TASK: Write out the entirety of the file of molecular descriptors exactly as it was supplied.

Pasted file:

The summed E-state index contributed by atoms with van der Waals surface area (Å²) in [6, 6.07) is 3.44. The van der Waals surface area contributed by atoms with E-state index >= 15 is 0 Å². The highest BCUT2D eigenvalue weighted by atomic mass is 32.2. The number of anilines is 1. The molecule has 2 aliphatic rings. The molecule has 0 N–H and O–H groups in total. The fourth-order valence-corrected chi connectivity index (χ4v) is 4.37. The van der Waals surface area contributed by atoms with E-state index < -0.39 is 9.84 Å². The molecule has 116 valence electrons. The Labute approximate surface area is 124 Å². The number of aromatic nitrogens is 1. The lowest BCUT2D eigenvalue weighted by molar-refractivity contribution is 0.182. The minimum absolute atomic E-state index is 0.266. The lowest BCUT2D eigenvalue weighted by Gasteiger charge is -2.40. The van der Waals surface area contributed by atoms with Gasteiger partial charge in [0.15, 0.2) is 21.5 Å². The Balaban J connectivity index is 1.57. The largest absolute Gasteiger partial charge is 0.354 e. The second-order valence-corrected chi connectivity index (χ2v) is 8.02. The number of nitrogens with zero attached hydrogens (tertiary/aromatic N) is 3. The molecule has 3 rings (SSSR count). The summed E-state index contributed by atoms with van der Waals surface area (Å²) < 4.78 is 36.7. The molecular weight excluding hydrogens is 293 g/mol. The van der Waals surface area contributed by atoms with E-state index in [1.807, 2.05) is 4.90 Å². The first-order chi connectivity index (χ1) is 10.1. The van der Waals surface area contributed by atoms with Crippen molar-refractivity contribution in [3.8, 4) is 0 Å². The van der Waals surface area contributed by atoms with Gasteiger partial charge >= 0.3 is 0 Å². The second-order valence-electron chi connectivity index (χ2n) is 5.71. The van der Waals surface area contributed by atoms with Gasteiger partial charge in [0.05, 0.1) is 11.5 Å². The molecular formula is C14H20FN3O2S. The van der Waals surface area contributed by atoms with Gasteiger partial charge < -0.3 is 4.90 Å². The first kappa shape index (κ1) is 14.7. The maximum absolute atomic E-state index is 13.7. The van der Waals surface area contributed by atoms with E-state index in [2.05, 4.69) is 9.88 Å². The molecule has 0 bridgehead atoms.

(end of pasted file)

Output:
The summed E-state index contributed by atoms with van der Waals surface area (Å²) in [6, 6.07) is 3.44. The van der Waals surface area contributed by atoms with E-state index >= 15 is 0 Å². The highest BCUT2D eigenvalue weighted by atomic mass is 32.2. The number of anilines is 1. The molecule has 2 aliphatic rings. The molecule has 0 N–H and O–H groups in total. The fourth-order valence-corrected chi connectivity index (χ4v) is 4.37. The van der Waals surface area contributed by atoms with E-state index < -0.39 is 9.84 Å². The molecule has 116 valence electrons. The Labute approximate surface area is 124 Å². The number of aromatic nitrogens is 1. The lowest BCUT2D eigenvalue weighted by molar-refractivity contribution is 0.182. The minimum absolute atomic E-state index is 0.266. The lowest BCUT2D eigenvalue weighted by Gasteiger charge is -2.40. The van der Waals surface area contributed by atoms with Gasteiger partial charge in [0.15, 0.2) is 21.5 Å². The Balaban J connectivity index is 1.57. The largest absolute Gasteiger partial charge is 0.354 e. The second-order valence-corrected chi connectivity index (χ2v) is 8.02. The number of nitrogens with zero attached hydrogens (tertiary/aromatic N) is 3. The molecule has 3 rings (SSSR count). The summed E-state index contributed by atoms with van der Waals surface area (Å²) < 4.78 is 36.7. The molecular weight excluding hydrogens is 293 g/mol. The van der Waals surface area contributed by atoms with E-state index in [1.807, 2.05) is 4.90 Å². The first-order chi connectivity index (χ1) is 10.1. The van der Waals surface area contributed by atoms with Crippen molar-refractivity contribution in [3.8, 4) is 0 Å². The van der Waals surface area contributed by atoms with Gasteiger partial charge >= 0.3 is 0 Å². The second-order valence-electron chi connectivity index (χ2n) is 5.71. The van der Waals surface area contributed by atoms with Gasteiger partial charge in [0.05, 0.1) is 11.5 Å². The molecular formula is C14H20FN3O2S. The van der Waals surface area contributed by atoms with Gasteiger partial charge < -0.3 is 4.90 Å². The first kappa shape index (κ1) is 14.7. The maximum absolute atomic E-state index is 13.7. The van der Waals surface area contributed by atoms with E-state index in [2.05, 4.69) is 9.88 Å². The molecule has 0 bridgehead atoms.